In a recent study conducted by an Indian-origin researcher it was found that in fruit flies eating at the wrong time reduces fertility.
Researchers at the Perelman School of Medicine at the University of Pennsylvania manipulated circadian rhythms in fruit flies and measured the affect on egg-laying capacity.
Lead author Amita Sehgal, John Herr Musser Professor of Neuroscience, stressed, though, that what is true in flies grown in a lab does not necessarily hold for humans, and any potential link between diet and reproduction would have to be independently tested.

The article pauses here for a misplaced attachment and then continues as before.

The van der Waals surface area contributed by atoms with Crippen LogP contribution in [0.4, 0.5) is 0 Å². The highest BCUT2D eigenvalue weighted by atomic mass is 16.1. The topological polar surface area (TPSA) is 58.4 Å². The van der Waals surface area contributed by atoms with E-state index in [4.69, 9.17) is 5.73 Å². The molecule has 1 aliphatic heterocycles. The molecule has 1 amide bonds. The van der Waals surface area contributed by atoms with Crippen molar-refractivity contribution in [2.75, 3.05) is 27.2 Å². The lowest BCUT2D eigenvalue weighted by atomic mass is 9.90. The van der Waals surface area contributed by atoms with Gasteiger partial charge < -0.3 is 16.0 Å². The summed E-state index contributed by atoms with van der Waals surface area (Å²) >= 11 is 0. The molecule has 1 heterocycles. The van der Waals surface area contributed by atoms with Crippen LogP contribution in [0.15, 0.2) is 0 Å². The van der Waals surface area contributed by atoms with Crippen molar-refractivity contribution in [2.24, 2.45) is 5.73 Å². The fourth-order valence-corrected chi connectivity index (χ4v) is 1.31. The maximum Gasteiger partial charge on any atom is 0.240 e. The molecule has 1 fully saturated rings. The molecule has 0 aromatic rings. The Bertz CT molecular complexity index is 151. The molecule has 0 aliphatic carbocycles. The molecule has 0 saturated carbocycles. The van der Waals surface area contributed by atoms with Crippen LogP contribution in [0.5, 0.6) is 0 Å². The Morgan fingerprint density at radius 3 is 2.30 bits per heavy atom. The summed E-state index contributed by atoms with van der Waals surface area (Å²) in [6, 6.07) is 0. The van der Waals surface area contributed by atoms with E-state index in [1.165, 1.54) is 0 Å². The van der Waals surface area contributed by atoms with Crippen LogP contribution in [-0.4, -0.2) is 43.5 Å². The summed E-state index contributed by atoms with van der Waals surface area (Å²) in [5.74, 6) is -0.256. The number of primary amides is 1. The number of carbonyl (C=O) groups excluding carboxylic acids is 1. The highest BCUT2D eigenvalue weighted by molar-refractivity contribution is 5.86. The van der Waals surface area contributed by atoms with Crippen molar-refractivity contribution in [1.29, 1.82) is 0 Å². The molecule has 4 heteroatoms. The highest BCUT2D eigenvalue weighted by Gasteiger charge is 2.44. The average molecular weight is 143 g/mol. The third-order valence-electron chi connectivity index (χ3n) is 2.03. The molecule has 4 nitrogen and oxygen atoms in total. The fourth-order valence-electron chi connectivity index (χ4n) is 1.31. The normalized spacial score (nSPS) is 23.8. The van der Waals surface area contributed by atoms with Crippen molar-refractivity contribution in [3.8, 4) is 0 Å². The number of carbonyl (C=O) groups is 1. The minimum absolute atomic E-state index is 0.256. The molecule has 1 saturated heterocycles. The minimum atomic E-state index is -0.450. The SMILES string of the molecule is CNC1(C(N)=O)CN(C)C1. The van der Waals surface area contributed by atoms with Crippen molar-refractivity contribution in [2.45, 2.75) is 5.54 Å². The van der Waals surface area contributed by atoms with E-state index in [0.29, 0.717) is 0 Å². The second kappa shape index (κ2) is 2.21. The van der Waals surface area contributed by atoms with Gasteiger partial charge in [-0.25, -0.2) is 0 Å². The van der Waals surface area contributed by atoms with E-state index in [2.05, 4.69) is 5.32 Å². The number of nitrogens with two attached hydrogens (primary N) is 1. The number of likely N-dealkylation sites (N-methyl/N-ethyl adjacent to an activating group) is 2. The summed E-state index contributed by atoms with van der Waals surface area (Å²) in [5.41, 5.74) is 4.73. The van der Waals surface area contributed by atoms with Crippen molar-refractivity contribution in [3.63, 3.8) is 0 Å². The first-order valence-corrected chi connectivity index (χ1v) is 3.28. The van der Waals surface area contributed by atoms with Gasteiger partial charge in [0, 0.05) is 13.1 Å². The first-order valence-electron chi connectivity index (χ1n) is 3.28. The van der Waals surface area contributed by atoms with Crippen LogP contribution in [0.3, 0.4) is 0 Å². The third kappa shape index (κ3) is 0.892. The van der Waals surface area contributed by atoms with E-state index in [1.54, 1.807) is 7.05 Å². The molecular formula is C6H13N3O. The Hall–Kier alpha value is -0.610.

"I wouldn't say eating at the wrong time of the day makes people less fertile, though that is the implication," said Sehgal, who is also a Howard Hughes Medical Institute Investigator. "I would say that eating at the wrong time of the day has deleterious consequences for physiology."
The next question to pursue, Sehgal said, is finding the molecular mechanism that controls this phenomenon: How does the fat body communicate with the ovaries. And, more importantly, is this effect restricted to fruit flies, or does it also occur in higher organisms, including humans.
The study is published in this week's Cell Metabolism